Cover image for Van Gogh
Van Gogh
Venezia, Mike.
Personal Author:
Publication Information:
Chicago : Childrens Press, [1988]

Physical Description:
32 pages : illustrations (some color) ; 25 cm.
Briefly examines the life and work of the nineteenth-century Dutchman who was one of the greatest artists of all time.
Program Information:
Accelerated Reader AR LG 4.4 0.5 1556.

Reading Counts RC 3-5 6.1 3 Quiz: 19948 Guided reading level: P.

Format :


Call Number
Material Type
Home Location
Item Holds
ND653.G7 V46 1988 Juvenile Non-Fiction Biography
ND653.G7 V46 1988 Juvenile Non-Fiction Biography
ND653.G7 V46 1988 Juvenile Non-Fiction Biography

On Order



Presents a biography of Van Gogh

Author Notes

Mike Venezia was born on June 8, 1945 in New York City. He received a Bachelor of Fine Arts Degree from The School of The Art Institute of Chicago. He was the executive art director and vice president at Leo Burnett Company for 33 years. He retired to work full time on his books and videos. He started his writing career back in 1978, when he authored and illustrated books for Childrens Press. His books include the Getting to Know the World's Greatest Artists series, Getting to Know the World's Greatest Composers series, Getting to Know the U.S. Presidents series, and Getting to Know the World's Greatest Inventors and Scientists series.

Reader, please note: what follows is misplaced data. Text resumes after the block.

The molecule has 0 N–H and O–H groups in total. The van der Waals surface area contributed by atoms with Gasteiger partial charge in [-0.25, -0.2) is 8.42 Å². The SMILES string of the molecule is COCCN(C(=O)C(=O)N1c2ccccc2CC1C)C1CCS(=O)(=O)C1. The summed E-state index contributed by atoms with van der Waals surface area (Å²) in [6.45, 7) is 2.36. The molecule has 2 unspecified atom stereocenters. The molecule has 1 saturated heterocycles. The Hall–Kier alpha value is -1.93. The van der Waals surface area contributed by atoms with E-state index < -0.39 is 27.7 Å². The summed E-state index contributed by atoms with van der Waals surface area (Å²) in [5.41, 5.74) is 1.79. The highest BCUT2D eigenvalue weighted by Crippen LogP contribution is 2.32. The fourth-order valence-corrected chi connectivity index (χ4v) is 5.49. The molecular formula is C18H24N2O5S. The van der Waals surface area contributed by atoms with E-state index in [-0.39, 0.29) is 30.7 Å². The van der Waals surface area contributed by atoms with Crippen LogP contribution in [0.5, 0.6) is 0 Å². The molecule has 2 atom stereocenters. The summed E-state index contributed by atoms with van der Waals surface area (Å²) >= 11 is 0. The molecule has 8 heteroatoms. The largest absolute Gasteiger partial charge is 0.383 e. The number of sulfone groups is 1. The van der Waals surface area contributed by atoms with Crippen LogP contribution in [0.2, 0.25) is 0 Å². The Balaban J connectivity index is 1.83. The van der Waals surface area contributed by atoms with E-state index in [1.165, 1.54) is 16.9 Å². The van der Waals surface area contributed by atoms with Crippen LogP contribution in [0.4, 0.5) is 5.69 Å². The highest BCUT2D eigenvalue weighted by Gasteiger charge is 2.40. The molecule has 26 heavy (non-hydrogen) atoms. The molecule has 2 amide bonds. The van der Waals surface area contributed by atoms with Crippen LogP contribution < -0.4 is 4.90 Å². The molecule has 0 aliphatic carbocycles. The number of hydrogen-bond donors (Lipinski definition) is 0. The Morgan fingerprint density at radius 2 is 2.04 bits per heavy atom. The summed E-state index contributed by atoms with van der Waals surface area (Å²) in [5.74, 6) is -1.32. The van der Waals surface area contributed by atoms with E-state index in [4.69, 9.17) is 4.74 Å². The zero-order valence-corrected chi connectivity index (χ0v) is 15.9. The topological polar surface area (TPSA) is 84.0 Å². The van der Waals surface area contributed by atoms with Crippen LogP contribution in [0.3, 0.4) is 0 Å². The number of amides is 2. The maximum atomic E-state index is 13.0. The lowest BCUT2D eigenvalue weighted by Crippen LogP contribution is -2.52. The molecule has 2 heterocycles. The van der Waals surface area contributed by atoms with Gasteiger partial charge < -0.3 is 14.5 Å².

(Bowker Author Biography)

Reviews 1

School Library Journal Review

Gr 2-4 A bizarre juxtaposition of cartoons and sly jokes with reproductions of the intense chromatic portraits and landscapes of the mentally-tortured painter ends in a tasteless mix. In an attempt to be lighthearted, Venezia seems to be laughing at van Gogh's unhappiness. The famous Bedroom at Arles is presented as ``pretty neat'' because his friend Gauguin complained that van Gogh was messy. The Self Portrait with Bandaged Ear ``looks like he wished he hadn't done it,'' and, soon after painting a ``scary'' Wheatfield with Crows, ``van Gogh shot himself. He died two days later.'' The use of cartoon-like ``asides'' works in Robert Quackenbush's brief biographies for this age group, but it isn't effective in introducing art. Perhaps it is the incongruity of great paintings and slapstick drawings that jars, but more likely it is that Venezia reduces passion to petulance and explains genius as a matter of bright colors and thick paint. The book has some good reproductions which can be used to introduce young children to van Gogh's paintings, but the text is neither fun nor funny. Shirley Wilton, Ocean County College, Toms River, N.J. (c) Copyright 2010. Library Journals LLC, a wholly owned subsidiary of Media Source, Inc. No redistribution permitted.